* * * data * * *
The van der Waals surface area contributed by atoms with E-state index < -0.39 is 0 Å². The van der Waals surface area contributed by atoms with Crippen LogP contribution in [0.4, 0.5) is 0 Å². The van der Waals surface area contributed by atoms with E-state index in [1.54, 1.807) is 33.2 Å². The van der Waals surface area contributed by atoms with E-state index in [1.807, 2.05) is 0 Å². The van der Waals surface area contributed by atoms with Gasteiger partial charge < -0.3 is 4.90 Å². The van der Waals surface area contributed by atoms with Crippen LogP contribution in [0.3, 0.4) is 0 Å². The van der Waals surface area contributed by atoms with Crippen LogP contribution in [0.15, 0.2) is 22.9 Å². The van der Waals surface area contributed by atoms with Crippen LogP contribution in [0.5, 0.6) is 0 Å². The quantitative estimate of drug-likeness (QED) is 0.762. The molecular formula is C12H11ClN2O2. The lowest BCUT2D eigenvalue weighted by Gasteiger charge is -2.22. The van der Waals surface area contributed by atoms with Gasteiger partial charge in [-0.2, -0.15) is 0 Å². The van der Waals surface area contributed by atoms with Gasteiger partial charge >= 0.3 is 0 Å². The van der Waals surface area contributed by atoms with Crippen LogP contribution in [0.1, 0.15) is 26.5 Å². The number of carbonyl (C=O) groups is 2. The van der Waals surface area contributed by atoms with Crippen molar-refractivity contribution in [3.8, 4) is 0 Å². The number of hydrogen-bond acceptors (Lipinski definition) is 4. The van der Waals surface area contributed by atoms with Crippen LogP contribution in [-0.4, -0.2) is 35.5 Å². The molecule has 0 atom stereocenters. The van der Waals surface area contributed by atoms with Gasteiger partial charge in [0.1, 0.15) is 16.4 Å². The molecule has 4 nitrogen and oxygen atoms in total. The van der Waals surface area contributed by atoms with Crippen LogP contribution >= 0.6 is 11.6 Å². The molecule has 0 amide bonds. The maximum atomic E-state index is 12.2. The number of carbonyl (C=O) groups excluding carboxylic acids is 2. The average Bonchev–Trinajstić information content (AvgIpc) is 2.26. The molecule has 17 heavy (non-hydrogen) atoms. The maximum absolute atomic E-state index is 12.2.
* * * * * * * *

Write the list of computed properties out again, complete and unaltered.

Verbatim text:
The van der Waals surface area contributed by atoms with E-state index < -0.39 is 0 Å². The van der Waals surface area contributed by atoms with Crippen LogP contribution in [0.4, 0.5) is 0 Å². The van der Waals surface area contributed by atoms with E-state index in [1.54, 1.807) is 33.2 Å². The van der Waals surface area contributed by atoms with E-state index in [1.807, 2.05) is 0 Å². The van der Waals surface area contributed by atoms with Gasteiger partial charge < -0.3 is 4.90 Å². The van der Waals surface area contributed by atoms with Crippen LogP contribution in [0.3, 0.4) is 0 Å². The van der Waals surface area contributed by atoms with Crippen LogP contribution in [0.15, 0.2) is 22.9 Å². The van der Waals surface area contributed by atoms with Crippen LogP contribution in [0.5, 0.6) is 0 Å². The quantitative estimate of drug-likeness (QED) is 0.762. The molecular formula is C12H11ClN2O2. The lowest BCUT2D eigenvalue weighted by Gasteiger charge is -2.22. The van der Waals surface area contributed by atoms with Gasteiger partial charge in [-0.2, -0.15) is 0 Å². The van der Waals surface area contributed by atoms with Gasteiger partial charge >= 0.3 is 0 Å². The van der Waals surface area contributed by atoms with Crippen LogP contribution in [0.1, 0.15) is 26.5 Å². The number of carbonyl (C=O) groups is 2. The van der Waals surface area contributed by atoms with Crippen molar-refractivity contribution in [3.8, 4) is 0 Å². The number of hydrogen-bond acceptors (Lipinski definition) is 4. The van der Waals surface area contributed by atoms with Crippen LogP contribution in [-0.4, -0.2) is 35.5 Å². The molecule has 0 atom stereocenters. The van der Waals surface area contributed by atoms with Gasteiger partial charge in [0.1, 0.15) is 16.4 Å². The molecule has 4 nitrogen and oxygen atoms in total. The van der Waals surface area contributed by atoms with Crippen LogP contribution >= 0.6 is 11.6 Å². The molecule has 0 amide bonds. The maximum atomic E-state index is 12.2. The number of carbonyl (C=O) groups excluding carboxylic acids is 2. The average Bonchev–Trinajstić information content (AvgIpc) is 2.26. The molecule has 17 heavy (non-hydrogen) atoms. The maximum absolute atomic E-state index is 12.2.